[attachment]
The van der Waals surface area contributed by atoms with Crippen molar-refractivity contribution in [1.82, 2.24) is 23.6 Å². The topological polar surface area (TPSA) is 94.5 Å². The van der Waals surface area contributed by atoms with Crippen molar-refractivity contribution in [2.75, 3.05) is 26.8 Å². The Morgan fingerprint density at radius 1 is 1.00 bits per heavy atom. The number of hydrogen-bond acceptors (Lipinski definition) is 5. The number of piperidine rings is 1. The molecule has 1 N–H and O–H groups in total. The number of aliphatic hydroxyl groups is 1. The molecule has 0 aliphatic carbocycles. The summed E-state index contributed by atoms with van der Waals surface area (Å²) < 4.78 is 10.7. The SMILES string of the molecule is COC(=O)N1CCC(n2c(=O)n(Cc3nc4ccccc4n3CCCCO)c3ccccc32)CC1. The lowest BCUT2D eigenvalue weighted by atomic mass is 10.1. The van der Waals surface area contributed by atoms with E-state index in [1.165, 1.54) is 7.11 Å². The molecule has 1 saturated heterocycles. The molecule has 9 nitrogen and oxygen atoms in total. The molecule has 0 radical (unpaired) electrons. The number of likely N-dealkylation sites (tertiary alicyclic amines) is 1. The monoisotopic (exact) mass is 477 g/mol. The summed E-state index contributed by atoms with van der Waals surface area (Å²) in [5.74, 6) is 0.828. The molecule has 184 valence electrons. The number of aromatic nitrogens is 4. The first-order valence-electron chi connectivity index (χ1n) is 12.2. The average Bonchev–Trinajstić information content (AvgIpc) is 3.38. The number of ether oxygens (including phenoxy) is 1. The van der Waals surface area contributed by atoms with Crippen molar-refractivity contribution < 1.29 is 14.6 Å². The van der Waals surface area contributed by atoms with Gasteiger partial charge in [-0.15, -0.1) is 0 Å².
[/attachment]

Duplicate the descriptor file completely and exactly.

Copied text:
The van der Waals surface area contributed by atoms with Crippen molar-refractivity contribution in [1.82, 2.24) is 23.6 Å². The topological polar surface area (TPSA) is 94.5 Å². The van der Waals surface area contributed by atoms with Crippen molar-refractivity contribution in [2.75, 3.05) is 26.8 Å². The Morgan fingerprint density at radius 1 is 1.00 bits per heavy atom. The number of hydrogen-bond acceptors (Lipinski definition) is 5. The number of piperidine rings is 1. The molecule has 1 N–H and O–H groups in total. The number of aliphatic hydroxyl groups is 1. The molecule has 0 aliphatic carbocycles. The summed E-state index contributed by atoms with van der Waals surface area (Å²) < 4.78 is 10.7. The SMILES string of the molecule is COC(=O)N1CCC(n2c(=O)n(Cc3nc4ccccc4n3CCCCO)c3ccccc32)CC1. The lowest BCUT2D eigenvalue weighted by atomic mass is 10.1. The van der Waals surface area contributed by atoms with E-state index in [1.165, 1.54) is 7.11 Å². The molecule has 1 saturated heterocycles. The molecule has 9 nitrogen and oxygen atoms in total. The molecule has 0 radical (unpaired) electrons. The number of likely N-dealkylation sites (tertiary alicyclic amines) is 1. The monoisotopic (exact) mass is 477 g/mol. The summed E-state index contributed by atoms with van der Waals surface area (Å²) in [5.74, 6) is 0.828. The molecule has 184 valence electrons. The number of aromatic nitrogens is 4. The first-order valence-electron chi connectivity index (χ1n) is 12.2. The average Bonchev–Trinajstić information content (AvgIpc) is 3.38. The number of ether oxygens (including phenoxy) is 1. The van der Waals surface area contributed by atoms with Crippen molar-refractivity contribution < 1.29 is 14.6 Å². The van der Waals surface area contributed by atoms with Gasteiger partial charge in [-0.15, -0.1) is 0 Å².